rosy progress report / november 5

There are so, so, SO many things to pull out of an Airstream in order to get to the subfloor.

The plan for today was to loosen or remove everything in the way of the floor. That means the fresh water tank, water pump, furnace, on-demand water heater, and the toilet. In the three-ish hours we were there, I pulled out the fresh tank, and Vick handled the furnace, and then both of us pulled out the ductwork. Because if you’re going to pull out the furnace, you might as well pull out the ductwork too. We aren’t totally sure we’re going to keep the furnace, anyway. It’s older and takes up a ton of valuable storage space. If anyone has any recommendations on space and energy saving alternatives, we are all ears!

removing airstream argosy ductwork

Before pulling ductwork:

removing airstream argosy ductwork

After pulling ductwork:

airstream argosy renovation wheel well

We did have to go primitive with standard hand tools for a bit for some hard to reach screws and bolts on the ductwork. We are so spoiled on power tools!

removing airstream argosy ductwork

I also loosened the on-demand water heater, which was affixed to the floor with a few three inch long screws.

airstream argosy renovation on demand water heater

Once all of that was taken care of, the trailer was an absolute mess, and I didn’t want to proceed any further until we tidied things up a bit.

We swept up as much debris as we could, except for what’s in the little nooks and crannies that are hard to reach – which is why we still have dozens of pop rivet mandrels left behind by Rosy’s previous owner (the little metal rods pictured below). They’ll get swept out eventually.

airstream argosy renovation pop rivet mandrel

Our toolbox desperately needed organizing, so we took care of that as well. We are typically so focused on whatever we’re working on, that once we’re done for the day at our worksite, tools are everywhere. We’re normally leaving the worksite in a rush to get home before Cowboys kickoff, so we usually just gather the tools as fast as we can and dump them wherever they fit in the box. This had gone too far, so I’m glad Arnavick instigated a toolbox organizing sesh – we were overdue.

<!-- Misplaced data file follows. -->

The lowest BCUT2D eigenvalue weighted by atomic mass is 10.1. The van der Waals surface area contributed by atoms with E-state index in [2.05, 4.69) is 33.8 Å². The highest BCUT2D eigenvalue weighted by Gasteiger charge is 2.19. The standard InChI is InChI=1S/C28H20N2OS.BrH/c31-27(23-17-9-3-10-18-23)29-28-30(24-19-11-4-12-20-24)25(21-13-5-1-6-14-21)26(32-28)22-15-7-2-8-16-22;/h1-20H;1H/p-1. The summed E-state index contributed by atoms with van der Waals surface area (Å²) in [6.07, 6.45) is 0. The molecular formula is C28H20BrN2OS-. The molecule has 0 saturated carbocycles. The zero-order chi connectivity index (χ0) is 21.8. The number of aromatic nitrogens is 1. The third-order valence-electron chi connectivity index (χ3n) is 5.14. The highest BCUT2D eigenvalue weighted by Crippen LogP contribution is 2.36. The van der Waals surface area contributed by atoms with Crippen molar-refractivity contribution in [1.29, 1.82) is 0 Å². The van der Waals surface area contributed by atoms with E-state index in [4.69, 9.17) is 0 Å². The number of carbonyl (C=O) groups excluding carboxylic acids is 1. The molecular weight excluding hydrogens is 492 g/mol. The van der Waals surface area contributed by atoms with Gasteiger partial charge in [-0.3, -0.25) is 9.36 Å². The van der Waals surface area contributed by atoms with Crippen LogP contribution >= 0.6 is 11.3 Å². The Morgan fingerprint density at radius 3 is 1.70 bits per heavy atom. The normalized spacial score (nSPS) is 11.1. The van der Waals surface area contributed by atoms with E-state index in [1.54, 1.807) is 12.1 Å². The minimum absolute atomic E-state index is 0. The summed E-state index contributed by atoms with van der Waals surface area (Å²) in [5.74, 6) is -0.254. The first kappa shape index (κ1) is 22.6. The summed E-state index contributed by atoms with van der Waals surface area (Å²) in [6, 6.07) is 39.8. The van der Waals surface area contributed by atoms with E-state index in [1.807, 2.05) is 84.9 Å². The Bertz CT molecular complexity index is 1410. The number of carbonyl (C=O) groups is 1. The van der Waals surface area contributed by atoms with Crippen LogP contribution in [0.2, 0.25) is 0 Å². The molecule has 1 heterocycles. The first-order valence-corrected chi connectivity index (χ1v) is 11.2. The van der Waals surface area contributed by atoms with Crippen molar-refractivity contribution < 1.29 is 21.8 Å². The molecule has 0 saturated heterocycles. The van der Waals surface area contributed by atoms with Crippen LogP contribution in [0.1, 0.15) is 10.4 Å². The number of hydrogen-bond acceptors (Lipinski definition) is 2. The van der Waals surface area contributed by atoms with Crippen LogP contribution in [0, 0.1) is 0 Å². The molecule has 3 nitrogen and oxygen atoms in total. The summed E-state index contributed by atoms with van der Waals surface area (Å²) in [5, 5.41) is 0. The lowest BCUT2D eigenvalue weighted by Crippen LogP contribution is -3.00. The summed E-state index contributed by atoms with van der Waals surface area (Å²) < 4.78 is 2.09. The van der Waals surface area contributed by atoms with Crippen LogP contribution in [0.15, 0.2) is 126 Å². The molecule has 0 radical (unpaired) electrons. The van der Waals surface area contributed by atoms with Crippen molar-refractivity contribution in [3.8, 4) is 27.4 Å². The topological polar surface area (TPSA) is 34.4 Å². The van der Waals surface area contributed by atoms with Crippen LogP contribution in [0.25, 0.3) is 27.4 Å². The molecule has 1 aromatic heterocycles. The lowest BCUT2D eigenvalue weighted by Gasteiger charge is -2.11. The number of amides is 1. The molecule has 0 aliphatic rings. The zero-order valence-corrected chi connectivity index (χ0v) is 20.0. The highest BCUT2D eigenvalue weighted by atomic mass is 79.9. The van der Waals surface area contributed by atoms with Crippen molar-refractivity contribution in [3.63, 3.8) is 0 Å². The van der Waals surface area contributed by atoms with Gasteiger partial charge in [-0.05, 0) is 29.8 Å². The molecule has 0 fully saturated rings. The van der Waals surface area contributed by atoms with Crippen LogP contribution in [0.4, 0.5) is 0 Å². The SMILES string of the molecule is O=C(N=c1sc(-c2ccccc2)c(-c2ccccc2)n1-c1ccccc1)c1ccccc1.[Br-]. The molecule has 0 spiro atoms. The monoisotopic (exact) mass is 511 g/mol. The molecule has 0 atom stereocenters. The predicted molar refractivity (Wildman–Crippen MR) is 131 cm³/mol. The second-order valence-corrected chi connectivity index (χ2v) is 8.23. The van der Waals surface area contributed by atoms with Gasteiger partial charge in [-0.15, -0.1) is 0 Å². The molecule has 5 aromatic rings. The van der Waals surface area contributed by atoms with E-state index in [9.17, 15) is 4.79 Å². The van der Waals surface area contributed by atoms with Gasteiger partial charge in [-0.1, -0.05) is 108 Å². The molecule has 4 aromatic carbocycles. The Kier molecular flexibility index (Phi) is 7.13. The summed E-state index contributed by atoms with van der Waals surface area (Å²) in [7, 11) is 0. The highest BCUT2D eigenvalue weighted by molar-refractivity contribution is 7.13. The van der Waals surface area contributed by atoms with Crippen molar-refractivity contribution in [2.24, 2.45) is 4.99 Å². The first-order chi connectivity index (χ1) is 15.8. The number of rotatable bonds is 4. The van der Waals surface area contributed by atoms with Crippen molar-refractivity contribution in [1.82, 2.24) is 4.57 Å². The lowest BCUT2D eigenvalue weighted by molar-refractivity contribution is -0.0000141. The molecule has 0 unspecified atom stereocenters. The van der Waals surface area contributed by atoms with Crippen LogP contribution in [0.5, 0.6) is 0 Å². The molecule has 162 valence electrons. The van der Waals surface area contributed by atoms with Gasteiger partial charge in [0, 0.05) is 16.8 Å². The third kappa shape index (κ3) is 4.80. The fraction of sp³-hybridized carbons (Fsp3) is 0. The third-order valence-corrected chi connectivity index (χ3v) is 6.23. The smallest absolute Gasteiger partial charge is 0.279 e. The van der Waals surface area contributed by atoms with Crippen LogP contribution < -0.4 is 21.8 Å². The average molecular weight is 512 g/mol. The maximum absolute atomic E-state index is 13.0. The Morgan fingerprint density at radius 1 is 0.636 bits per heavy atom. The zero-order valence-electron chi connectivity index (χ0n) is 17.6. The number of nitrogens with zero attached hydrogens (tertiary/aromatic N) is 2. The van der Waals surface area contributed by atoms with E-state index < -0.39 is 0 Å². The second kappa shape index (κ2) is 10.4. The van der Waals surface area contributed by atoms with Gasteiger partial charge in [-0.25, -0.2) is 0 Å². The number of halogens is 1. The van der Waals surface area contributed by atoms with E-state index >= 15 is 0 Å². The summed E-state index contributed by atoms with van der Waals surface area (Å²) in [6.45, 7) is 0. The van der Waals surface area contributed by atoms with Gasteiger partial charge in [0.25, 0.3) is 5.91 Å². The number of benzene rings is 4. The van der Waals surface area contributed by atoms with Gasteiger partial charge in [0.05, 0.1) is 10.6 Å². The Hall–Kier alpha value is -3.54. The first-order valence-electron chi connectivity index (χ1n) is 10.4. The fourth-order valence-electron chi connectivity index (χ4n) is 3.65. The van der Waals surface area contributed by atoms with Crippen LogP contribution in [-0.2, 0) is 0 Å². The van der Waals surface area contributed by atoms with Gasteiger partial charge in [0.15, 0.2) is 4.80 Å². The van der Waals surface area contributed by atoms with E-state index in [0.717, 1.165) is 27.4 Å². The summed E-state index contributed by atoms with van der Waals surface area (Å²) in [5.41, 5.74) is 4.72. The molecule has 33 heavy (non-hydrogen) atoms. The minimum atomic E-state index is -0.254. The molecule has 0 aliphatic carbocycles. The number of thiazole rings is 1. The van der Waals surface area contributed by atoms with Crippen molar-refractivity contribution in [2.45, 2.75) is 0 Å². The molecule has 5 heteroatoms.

airstream argosy organizing tools

We also sifted some trash out of our can o’ hardware – can you believe that all of these screws and hose clamps and such came out of our little 27-foot trailer? There are so many of them! And we still have more to go…

airstream argosy organizing tools screws

Suffice to say, after all that cleaning, we didn’t get to cross everything off of our list of items keeping us from getting to the subfloor. BUT, progress is progress, so we’re satisfied with that. We are a tad bit nervous about disconnecting the water pump and surrounding wires. Arnavick thinks some of the wires may be for the DVD/sound system our previous owner installed. To me, it just looks like a bunch of colorful cords. We have a friend that knows electrician things, so hopefully, we can get him out to take a look and give his expert advice.

airstream argosy renovation water pump wires

We also didn’t get the toilet out. We’ve been talking about this for weeks, but have been saving it for last. I feel like it’s best to pull out the ol’ pot just before handling the subfloor, just in case there are some icky fumes or minor biohazard situations that arise. We’ll already have everything else out of the way at that point, so it should minimize the impact of any potential issues.